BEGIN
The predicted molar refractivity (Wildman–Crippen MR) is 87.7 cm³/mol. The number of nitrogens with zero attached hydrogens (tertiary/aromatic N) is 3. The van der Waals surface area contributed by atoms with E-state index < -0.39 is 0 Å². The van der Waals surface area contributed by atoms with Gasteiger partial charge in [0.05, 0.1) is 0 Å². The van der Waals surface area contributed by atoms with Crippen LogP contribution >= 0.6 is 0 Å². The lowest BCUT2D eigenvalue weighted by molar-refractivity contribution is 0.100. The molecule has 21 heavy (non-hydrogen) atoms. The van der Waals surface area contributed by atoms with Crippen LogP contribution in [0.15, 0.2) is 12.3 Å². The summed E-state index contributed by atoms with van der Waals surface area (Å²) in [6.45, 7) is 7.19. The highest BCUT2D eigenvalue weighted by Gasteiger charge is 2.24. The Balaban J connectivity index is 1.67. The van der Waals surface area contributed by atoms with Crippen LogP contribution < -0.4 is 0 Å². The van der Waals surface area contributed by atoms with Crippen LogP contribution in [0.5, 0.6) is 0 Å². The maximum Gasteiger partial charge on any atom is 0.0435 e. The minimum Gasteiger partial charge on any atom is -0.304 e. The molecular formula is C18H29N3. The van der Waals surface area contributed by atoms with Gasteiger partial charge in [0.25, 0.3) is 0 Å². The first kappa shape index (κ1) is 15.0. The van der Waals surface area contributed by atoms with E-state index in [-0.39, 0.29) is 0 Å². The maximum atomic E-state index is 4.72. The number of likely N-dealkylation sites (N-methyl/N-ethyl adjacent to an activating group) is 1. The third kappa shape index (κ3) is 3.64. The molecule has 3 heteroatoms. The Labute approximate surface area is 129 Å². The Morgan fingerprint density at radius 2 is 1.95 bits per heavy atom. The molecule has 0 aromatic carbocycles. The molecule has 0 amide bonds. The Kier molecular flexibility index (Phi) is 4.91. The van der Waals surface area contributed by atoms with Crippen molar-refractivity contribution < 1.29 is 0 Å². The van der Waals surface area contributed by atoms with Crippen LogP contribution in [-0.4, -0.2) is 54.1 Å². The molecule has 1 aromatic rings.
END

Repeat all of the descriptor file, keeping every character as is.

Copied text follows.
The predicted molar refractivity (Wildman–Crippen MR) is 87.7 cm³/mol. The number of nitrogens with zero attached hydrogens (tertiary/aromatic N) is 3. The van der Waals surface area contributed by atoms with E-state index < -0.39 is 0 Å². The van der Waals surface area contributed by atoms with Gasteiger partial charge in [0.05, 0.1) is 0 Å². The van der Waals surface area contributed by atoms with Crippen LogP contribution >= 0.6 is 0 Å². The lowest BCUT2D eigenvalue weighted by molar-refractivity contribution is 0.100. The molecule has 21 heavy (non-hydrogen) atoms. The van der Waals surface area contributed by atoms with Crippen LogP contribution in [0.15, 0.2) is 12.3 Å². The summed E-state index contributed by atoms with van der Waals surface area (Å²) in [6.45, 7) is 7.19. The highest BCUT2D eigenvalue weighted by Gasteiger charge is 2.24. The Balaban J connectivity index is 1.67. The van der Waals surface area contributed by atoms with Crippen LogP contribution < -0.4 is 0 Å². The van der Waals surface area contributed by atoms with Crippen LogP contribution in [0.5, 0.6) is 0 Å². The maximum Gasteiger partial charge on any atom is 0.0435 e. The minimum Gasteiger partial charge on any atom is -0.304 e. The molecular formula is C18H29N3. The van der Waals surface area contributed by atoms with Gasteiger partial charge in [0.25, 0.3) is 0 Å². The first kappa shape index (κ1) is 15.0. The van der Waals surface area contributed by atoms with E-state index in [-0.39, 0.29) is 0 Å². The maximum atomic E-state index is 4.72. The number of likely N-dealkylation sites (N-methyl/N-ethyl adjacent to an activating group) is 1. The third kappa shape index (κ3) is 3.64. The molecule has 3 heteroatoms. The Labute approximate surface area is 129 Å². The Morgan fingerprint density at radius 2 is 1.95 bits per heavy atom. The molecule has 0 aromatic carbocycles. The molecule has 0 amide bonds. The Kier molecular flexibility index (Phi) is 4.91. The van der Waals surface area contributed by atoms with Crippen molar-refractivity contribution < 1.29 is 0 Å². The van der Waals surface area contributed by atoms with Crippen LogP contribution in [-0.4, -0.2) is 54.1 Å². The molecule has 1 aromatic rings.